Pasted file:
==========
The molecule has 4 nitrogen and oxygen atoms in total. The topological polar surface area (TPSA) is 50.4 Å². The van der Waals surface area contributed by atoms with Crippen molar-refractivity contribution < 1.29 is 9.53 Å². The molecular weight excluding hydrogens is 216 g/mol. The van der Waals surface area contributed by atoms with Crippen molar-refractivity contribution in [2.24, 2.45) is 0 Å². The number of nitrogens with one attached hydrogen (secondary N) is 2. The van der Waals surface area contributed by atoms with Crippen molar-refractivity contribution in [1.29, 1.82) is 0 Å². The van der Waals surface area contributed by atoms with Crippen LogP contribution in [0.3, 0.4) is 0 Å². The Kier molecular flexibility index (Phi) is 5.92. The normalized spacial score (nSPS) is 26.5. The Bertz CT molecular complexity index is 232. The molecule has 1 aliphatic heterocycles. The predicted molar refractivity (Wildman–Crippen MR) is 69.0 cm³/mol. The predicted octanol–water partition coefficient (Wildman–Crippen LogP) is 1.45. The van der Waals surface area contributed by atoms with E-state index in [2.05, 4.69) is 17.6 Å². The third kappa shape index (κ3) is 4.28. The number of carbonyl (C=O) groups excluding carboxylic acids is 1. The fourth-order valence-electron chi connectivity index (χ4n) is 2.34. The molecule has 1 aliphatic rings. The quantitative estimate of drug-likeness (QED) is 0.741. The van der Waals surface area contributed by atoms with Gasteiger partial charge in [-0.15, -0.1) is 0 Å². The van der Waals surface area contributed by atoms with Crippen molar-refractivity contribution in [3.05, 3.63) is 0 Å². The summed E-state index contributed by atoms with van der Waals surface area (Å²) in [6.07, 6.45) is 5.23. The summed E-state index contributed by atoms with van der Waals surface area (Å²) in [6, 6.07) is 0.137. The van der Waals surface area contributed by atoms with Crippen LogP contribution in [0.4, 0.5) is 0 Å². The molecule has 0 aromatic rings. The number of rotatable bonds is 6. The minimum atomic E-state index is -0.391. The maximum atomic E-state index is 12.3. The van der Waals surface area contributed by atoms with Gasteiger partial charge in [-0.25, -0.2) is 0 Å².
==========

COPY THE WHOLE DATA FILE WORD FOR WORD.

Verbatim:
The molecule has 4 nitrogen and oxygen atoms in total. The topological polar surface area (TPSA) is 50.4 Å². The van der Waals surface area contributed by atoms with Crippen molar-refractivity contribution < 1.29 is 9.53 Å². The molecular weight excluding hydrogens is 216 g/mol. The van der Waals surface area contributed by atoms with Crippen molar-refractivity contribution in [2.24, 2.45) is 0 Å². The number of nitrogens with one attached hydrogen (secondary N) is 2. The van der Waals surface area contributed by atoms with Crippen molar-refractivity contribution in [1.29, 1.82) is 0 Å². The van der Waals surface area contributed by atoms with Crippen LogP contribution in [0.3, 0.4) is 0 Å². The Kier molecular flexibility index (Phi) is 5.92. The normalized spacial score (nSPS) is 26.5. The Bertz CT molecular complexity index is 232. The molecule has 1 aliphatic heterocycles. The predicted molar refractivity (Wildman–Crippen MR) is 69.0 cm³/mol. The predicted octanol–water partition coefficient (Wildman–Crippen LogP) is 1.45. The van der Waals surface area contributed by atoms with E-state index in [2.05, 4.69) is 17.6 Å². The third kappa shape index (κ3) is 4.28. The number of carbonyl (C=O) groups excluding carboxylic acids is 1. The fourth-order valence-electron chi connectivity index (χ4n) is 2.34. The molecule has 1 aliphatic rings. The quantitative estimate of drug-likeness (QED) is 0.741. The van der Waals surface area contributed by atoms with Gasteiger partial charge in [-0.15, -0.1) is 0 Å². The van der Waals surface area contributed by atoms with Crippen molar-refractivity contribution in [3.05, 3.63) is 0 Å². The summed E-state index contributed by atoms with van der Waals surface area (Å²) in [6.07, 6.45) is 5.23. The summed E-state index contributed by atoms with van der Waals surface area (Å²) in [6, 6.07) is 0.137. The van der Waals surface area contributed by atoms with Crippen LogP contribution in [0.4, 0.5) is 0 Å². The molecule has 0 aromatic rings. The number of rotatable bonds is 6. The minimum atomic E-state index is -0.391. The maximum atomic E-state index is 12.3. The van der Waals surface area contributed by atoms with Gasteiger partial charge in [-0.25, -0.2) is 0 Å².